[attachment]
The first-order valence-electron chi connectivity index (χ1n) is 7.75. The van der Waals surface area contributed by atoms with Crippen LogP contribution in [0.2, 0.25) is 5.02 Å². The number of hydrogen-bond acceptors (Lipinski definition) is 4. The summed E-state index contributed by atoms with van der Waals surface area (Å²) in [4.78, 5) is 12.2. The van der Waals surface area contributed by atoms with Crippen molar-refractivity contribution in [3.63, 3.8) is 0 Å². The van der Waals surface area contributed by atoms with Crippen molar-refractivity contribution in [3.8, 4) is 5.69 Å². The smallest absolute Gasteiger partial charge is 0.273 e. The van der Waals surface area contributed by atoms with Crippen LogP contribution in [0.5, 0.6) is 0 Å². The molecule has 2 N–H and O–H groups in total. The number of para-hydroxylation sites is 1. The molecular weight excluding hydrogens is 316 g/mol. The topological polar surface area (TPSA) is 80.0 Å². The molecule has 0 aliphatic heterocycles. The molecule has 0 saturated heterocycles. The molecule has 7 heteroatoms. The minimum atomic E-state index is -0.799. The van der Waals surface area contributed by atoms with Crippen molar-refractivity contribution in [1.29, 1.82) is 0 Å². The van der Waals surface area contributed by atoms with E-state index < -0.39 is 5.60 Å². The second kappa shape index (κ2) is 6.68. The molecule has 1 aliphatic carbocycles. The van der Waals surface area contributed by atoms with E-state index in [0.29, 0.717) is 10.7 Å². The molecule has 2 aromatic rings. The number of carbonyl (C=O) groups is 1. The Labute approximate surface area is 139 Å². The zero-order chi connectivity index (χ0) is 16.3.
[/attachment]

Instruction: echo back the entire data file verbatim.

The first-order valence-electron chi connectivity index (χ1n) is 7.75. The van der Waals surface area contributed by atoms with Crippen LogP contribution in [0.2, 0.25) is 5.02 Å². The number of hydrogen-bond acceptors (Lipinski definition) is 4. The summed E-state index contributed by atoms with van der Waals surface area (Å²) in [4.78, 5) is 12.2. The van der Waals surface area contributed by atoms with Crippen molar-refractivity contribution in [3.63, 3.8) is 0 Å². The van der Waals surface area contributed by atoms with Crippen molar-refractivity contribution in [3.8, 4) is 5.69 Å². The smallest absolute Gasteiger partial charge is 0.273 e. The van der Waals surface area contributed by atoms with Crippen LogP contribution in [0.5, 0.6) is 0 Å². The molecule has 2 N–H and O–H groups in total. The number of para-hydroxylation sites is 1. The molecular weight excluding hydrogens is 316 g/mol. The topological polar surface area (TPSA) is 80.0 Å². The molecule has 0 aliphatic heterocycles. The molecule has 0 saturated heterocycles. The molecule has 7 heteroatoms. The minimum atomic E-state index is -0.799. The van der Waals surface area contributed by atoms with Crippen molar-refractivity contribution in [1.29, 1.82) is 0 Å². The van der Waals surface area contributed by atoms with E-state index < -0.39 is 5.60 Å². The second kappa shape index (κ2) is 6.68. The molecule has 1 aliphatic carbocycles. The van der Waals surface area contributed by atoms with E-state index in [0.29, 0.717) is 10.7 Å². The molecule has 2 aromatic rings. The number of carbonyl (C=O) groups is 1. The Labute approximate surface area is 139 Å². The zero-order chi connectivity index (χ0) is 16.3.